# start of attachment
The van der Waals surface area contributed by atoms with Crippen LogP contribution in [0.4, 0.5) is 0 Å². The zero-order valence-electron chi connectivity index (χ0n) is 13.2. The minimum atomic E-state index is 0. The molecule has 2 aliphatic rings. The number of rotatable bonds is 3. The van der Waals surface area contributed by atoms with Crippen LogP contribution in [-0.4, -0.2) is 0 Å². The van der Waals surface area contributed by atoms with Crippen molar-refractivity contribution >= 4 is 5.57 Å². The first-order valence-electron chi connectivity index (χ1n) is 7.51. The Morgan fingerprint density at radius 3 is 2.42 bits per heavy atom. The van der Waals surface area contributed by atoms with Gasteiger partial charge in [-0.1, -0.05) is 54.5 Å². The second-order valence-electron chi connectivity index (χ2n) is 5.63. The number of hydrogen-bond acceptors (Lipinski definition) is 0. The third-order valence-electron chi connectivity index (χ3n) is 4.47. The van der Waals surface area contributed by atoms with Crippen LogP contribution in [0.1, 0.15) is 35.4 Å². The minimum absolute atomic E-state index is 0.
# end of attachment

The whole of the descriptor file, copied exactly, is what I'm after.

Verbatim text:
The van der Waals surface area contributed by atoms with Crippen LogP contribution in [0.4, 0.5) is 0 Å². The zero-order valence-electron chi connectivity index (χ0n) is 13.2. The minimum atomic E-state index is 0. The molecule has 2 aliphatic rings. The number of rotatable bonds is 3. The van der Waals surface area contributed by atoms with Crippen LogP contribution in [-0.4, -0.2) is 0 Å². The van der Waals surface area contributed by atoms with Crippen molar-refractivity contribution >= 4 is 5.57 Å². The first-order valence-electron chi connectivity index (χ1n) is 7.51. The Morgan fingerprint density at radius 3 is 2.42 bits per heavy atom. The van der Waals surface area contributed by atoms with Gasteiger partial charge in [-0.1, -0.05) is 54.5 Å². The second-order valence-electron chi connectivity index (χ2n) is 5.63. The number of hydrogen-bond acceptors (Lipinski definition) is 0. The third-order valence-electron chi connectivity index (χ3n) is 4.47. The van der Waals surface area contributed by atoms with Crippen LogP contribution in [0.1, 0.15) is 35.4 Å². The minimum absolute atomic E-state index is 0.